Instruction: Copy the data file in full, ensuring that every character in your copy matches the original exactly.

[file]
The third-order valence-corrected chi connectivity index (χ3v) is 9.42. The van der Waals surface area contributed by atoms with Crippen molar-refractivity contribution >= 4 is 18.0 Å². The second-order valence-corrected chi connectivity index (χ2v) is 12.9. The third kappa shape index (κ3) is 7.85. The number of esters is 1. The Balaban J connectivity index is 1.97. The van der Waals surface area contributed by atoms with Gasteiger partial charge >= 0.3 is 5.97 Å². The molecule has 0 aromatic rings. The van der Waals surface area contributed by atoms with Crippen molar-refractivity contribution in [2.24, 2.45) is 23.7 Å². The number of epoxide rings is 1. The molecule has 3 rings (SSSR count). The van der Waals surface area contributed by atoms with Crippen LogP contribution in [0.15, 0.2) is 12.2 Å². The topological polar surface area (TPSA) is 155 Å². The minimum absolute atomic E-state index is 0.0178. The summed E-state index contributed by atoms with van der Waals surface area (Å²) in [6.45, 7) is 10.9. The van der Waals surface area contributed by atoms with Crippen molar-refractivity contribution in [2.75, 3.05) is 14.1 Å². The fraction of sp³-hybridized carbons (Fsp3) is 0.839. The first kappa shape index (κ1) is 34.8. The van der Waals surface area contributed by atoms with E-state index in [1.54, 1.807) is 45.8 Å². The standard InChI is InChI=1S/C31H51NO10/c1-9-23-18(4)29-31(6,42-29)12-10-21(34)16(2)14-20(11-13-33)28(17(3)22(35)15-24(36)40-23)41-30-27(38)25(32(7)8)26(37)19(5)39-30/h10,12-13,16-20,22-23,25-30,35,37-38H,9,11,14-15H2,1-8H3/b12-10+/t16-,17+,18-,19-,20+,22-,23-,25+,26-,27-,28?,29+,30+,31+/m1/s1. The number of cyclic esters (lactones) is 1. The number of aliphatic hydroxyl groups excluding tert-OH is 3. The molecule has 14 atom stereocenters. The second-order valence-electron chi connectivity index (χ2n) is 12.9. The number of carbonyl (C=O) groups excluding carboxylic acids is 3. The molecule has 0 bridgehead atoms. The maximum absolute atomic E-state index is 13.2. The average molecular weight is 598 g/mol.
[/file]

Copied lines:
The third-order valence-corrected chi connectivity index (χ3v) is 9.42. The van der Waals surface area contributed by atoms with Crippen molar-refractivity contribution >= 4 is 18.0 Å². The second-order valence-corrected chi connectivity index (χ2v) is 12.9. The third kappa shape index (κ3) is 7.85. The number of esters is 1. The Balaban J connectivity index is 1.97. The van der Waals surface area contributed by atoms with Gasteiger partial charge >= 0.3 is 5.97 Å². The molecule has 0 aromatic rings. The van der Waals surface area contributed by atoms with Crippen molar-refractivity contribution in [2.24, 2.45) is 23.7 Å². The number of epoxide rings is 1. The molecule has 3 rings (SSSR count). The van der Waals surface area contributed by atoms with Crippen LogP contribution in [0.15, 0.2) is 12.2 Å². The topological polar surface area (TPSA) is 155 Å². The minimum absolute atomic E-state index is 0.0178. The summed E-state index contributed by atoms with van der Waals surface area (Å²) in [6.45, 7) is 10.9. The van der Waals surface area contributed by atoms with Crippen molar-refractivity contribution in [2.75, 3.05) is 14.1 Å². The fraction of sp³-hybridized carbons (Fsp3) is 0.839. The first kappa shape index (κ1) is 34.8. The van der Waals surface area contributed by atoms with E-state index in [1.54, 1.807) is 45.8 Å². The standard InChI is InChI=1S/C31H51NO10/c1-9-23-18(4)29-31(6,42-29)12-10-21(34)16(2)14-20(11-13-33)28(17(3)22(35)15-24(36)40-23)41-30-27(38)25(32(7)8)26(37)19(5)39-30/h10,12-13,16-20,22-23,25-30,35,37-38H,9,11,14-15H2,1-8H3/b12-10+/t16-,17+,18-,19-,20+,22-,23-,25+,26-,27-,28?,29+,30+,31+/m1/s1. The number of cyclic esters (lactones) is 1. The number of aliphatic hydroxyl groups excluding tert-OH is 3. The molecule has 14 atom stereocenters. The second-order valence-electron chi connectivity index (χ2n) is 12.9. The number of carbonyl (C=O) groups excluding carboxylic acids is 3. The molecule has 0 bridgehead atoms. The maximum absolute atomic E-state index is 13.2. The average molecular weight is 598 g/mol.